My first sewing machine was also a Singer, which I never got to grips with and which eventually expired past resurrection back when I still lived in London. My mum was given it for her 21st birthday in 1965 and she passed it to me as she thought her days of sewing were past and my crafty journey had just begun with my discovery of cross stitch. She was wrong, of course – my youngest sister is an historical interpreter working in schools, museums and heritage sites in Northern Ireland and the top of ROI, and mum has been sewing costumes for her (which reminds me, I have to make a suffragette sash for her!) as well as making curtains for their home in France.
My second sewing machine came much later, when my eldest daughter was very small – this time, it was given to me by my mother in law, as she no longer used it. Again, it was from the 1960s, as we found the original receipt in the case. It’s a Husqvarna Viking 19E, and it had been regularly serviced and much used. I learned to sew on this beauty, and when the drive belt perished a few years ago and couldn’t be replaced as the parts are no longer made I was very sad. I still have it, and have a search alert set up on EBay in the hope that a belt will come up second hand. I can’t bring myself to get rid of it. My mother in law died in late 2012, and this is one of the links I have to her – I was very lucky, as she and I got on well. She was a crocheter, and tried (and failed) to teach me which was one reason I was so determined to learn later.
When the Viking died I was in the middle of a project, so I bought a Brother LS14 – a basic model but it does the things I need it to do, and it’s been used recently to teach Thing 2 to sew. It’s a bit rattly, as it’s quite lightweight, but its reliable and great for a beginner. I started to sew more regularly, and to share what I was making on social media, and suddenly people saw me as somewhere to pass their old machines on to (I have learned to say no now, and to suggest alternative people who might be able to provide a loving home – but if I had the space I would rehome them ALL!). As well as the Singer Samba above, I also have a New Home machine – this one dates from the late 70s, I think, and belonged to a friend’s mum who no longer used it. It’s a good, solid machine and I think I’ll have to get it out soon.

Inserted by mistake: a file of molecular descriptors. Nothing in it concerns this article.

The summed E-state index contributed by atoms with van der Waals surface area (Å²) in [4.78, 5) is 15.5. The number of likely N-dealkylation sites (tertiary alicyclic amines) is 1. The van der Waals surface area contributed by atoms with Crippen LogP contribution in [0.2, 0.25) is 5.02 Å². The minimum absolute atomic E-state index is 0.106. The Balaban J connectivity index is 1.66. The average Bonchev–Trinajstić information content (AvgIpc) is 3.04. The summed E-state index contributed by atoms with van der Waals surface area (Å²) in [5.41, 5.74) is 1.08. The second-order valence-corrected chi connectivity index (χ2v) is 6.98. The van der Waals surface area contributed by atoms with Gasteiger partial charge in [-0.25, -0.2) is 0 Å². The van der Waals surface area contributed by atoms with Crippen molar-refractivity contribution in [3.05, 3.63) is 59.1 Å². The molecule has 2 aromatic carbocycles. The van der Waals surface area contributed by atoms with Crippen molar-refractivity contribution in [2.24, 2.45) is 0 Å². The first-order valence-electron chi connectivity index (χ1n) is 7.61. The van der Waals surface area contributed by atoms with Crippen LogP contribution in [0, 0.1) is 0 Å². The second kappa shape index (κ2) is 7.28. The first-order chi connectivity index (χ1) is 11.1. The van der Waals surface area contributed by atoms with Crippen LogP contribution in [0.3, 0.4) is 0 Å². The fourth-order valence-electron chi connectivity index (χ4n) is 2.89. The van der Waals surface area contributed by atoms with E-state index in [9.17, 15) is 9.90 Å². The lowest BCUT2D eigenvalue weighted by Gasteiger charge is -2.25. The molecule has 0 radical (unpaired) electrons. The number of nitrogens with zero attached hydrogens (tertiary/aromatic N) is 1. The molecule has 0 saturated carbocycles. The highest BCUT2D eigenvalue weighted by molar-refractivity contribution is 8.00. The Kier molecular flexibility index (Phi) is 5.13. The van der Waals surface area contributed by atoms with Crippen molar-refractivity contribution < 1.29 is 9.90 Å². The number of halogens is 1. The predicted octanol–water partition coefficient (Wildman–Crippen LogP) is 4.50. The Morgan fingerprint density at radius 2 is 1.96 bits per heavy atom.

Vintage machines are reliable, but they do need a bit of TLC at times – a bit of oiling, and a bit of a dust – and we are also lucky in this area to have the fabulous Rona sewing machine shop in Waltham Cross. They are helpful, knowledgeable and expert with all sorts of machines – highly recommended if yours needs a bit of a tune-up or if you’re looking for a new one.
My overlocker was a treat to myself – bought in a sale, and it’s been worth every penny.
In case you’re wondering, I have also learned to say no to more cats – three is enough! For the moment….
I turned 47 on Friday. I haven’t worried about age since my 27th birthday, when I cried all day.
Why 27? Wayyyyy back in infant school, our teacher Mrs Price asked us for a mental maths exercise to work out how old we’d be in the year 2000. To six year old me, that seemed like a million years away and 27 sounded so OLD. That feeling stuck with me and when I finally hit 27 in the millennium year I had a bit of a meltdown…and no birthday since has ever had the same effect. Perhaps that was my equivalent of a midlife crisis (I hope not).
This year was a bit out of the ordinary, of course, as we’re still socially distancing. I have a large garden, and despite the forecast thunderstorms, my best friend and my London sister came to visit me armed with gin, cake and a sourdough starter which apparently I have to name. Suggestions welcome! It was a lovely gossipy day, sitting in the shade as the promised rain threatened but never appeared, and I felt very spoiled.
One thing about being a maker and a sharer of makes is that it’s rare that anyone gives me a handmade gift, so I was incredibly touched to receive a beautiful hand embroidered card from my colleagues at the museum, with personal messages and art inside. I miss them all very much and am looking forward to going back to work at some point…
Anyway, here is a happy Moominmamma (it was a Moomin themed birthday, as the crew all know my passion for these little hippo-esque trolls) embroidered by Katy:
Another colleague, Alan, used a photo of our Teddy-cat that I’d sent him captioned ‘draw me like one of your French girls’ – and did exactly that. I love it!
Teddy is currently stretched out on the chair in a very similar pose….
I’ll leave you with this week’s cross stitch update! I have always loved this painting – I had a book about it as a child called ‘Take a Good Look with Johnny Morris’ that delved into the people on the Island, and I’ve had a print of it on my bedroom wall for the last 29 years – I bought it at a poster sale in the Student Union in Freshers’ Week and it’s been with me ever since!
I’ll see you on the other side of week fifteen – have a great week!